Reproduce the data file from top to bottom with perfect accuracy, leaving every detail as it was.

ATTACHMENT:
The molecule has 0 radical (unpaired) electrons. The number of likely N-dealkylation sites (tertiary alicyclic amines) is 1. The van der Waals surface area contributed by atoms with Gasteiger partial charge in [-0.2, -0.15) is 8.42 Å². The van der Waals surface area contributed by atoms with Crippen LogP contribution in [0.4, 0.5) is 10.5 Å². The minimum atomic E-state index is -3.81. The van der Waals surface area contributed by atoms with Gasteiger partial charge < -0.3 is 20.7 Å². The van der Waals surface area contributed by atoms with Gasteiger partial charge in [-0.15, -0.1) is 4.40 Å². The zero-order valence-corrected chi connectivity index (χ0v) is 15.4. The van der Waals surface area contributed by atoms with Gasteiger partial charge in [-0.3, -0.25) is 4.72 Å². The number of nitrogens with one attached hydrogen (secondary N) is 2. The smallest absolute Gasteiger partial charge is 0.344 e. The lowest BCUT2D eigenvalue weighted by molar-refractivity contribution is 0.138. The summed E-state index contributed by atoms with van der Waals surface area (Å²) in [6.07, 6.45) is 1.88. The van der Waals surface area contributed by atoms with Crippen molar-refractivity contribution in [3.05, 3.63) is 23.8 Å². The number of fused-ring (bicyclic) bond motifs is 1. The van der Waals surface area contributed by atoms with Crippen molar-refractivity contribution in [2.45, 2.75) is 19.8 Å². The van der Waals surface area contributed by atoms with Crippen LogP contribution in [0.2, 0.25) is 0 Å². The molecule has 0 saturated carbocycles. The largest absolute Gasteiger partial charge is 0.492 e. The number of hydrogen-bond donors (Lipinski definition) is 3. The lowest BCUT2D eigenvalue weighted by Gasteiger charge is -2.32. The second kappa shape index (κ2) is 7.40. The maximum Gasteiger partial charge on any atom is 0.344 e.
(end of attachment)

The molecule has 0 radical (unpaired) electrons. The number of likely N-dealkylation sites (tertiary alicyclic amines) is 1. The van der Waals surface area contributed by atoms with Gasteiger partial charge in [-0.2, -0.15) is 8.42 Å². The van der Waals surface area contributed by atoms with Crippen LogP contribution in [0.4, 0.5) is 10.5 Å². The minimum atomic E-state index is -3.81. The van der Waals surface area contributed by atoms with Gasteiger partial charge < -0.3 is 20.7 Å². The van der Waals surface area contributed by atoms with Gasteiger partial charge in [-0.15, -0.1) is 4.40 Å². The zero-order valence-corrected chi connectivity index (χ0v) is 15.4. The van der Waals surface area contributed by atoms with Gasteiger partial charge in [-0.3, -0.25) is 4.72 Å². The number of nitrogens with one attached hydrogen (secondary N) is 2. The smallest absolute Gasteiger partial charge is 0.344 e. The lowest BCUT2D eigenvalue weighted by molar-refractivity contribution is 0.138. The summed E-state index contributed by atoms with van der Waals surface area (Å²) in [6.07, 6.45) is 1.88. The van der Waals surface area contributed by atoms with Crippen molar-refractivity contribution in [3.05, 3.63) is 23.8 Å². The number of fused-ring (bicyclic) bond motifs is 1. The van der Waals surface area contributed by atoms with Crippen molar-refractivity contribution in [2.45, 2.75) is 19.8 Å². The van der Waals surface area contributed by atoms with Crippen LogP contribution in [0.2, 0.25) is 0 Å². The molecule has 0 saturated carbocycles. The largest absolute Gasteiger partial charge is 0.492 e. The number of hydrogen-bond donors (Lipinski definition) is 3. The lowest BCUT2D eigenvalue weighted by Gasteiger charge is -2.32. The second kappa shape index (κ2) is 7.40. The maximum Gasteiger partial charge on any atom is 0.344 e.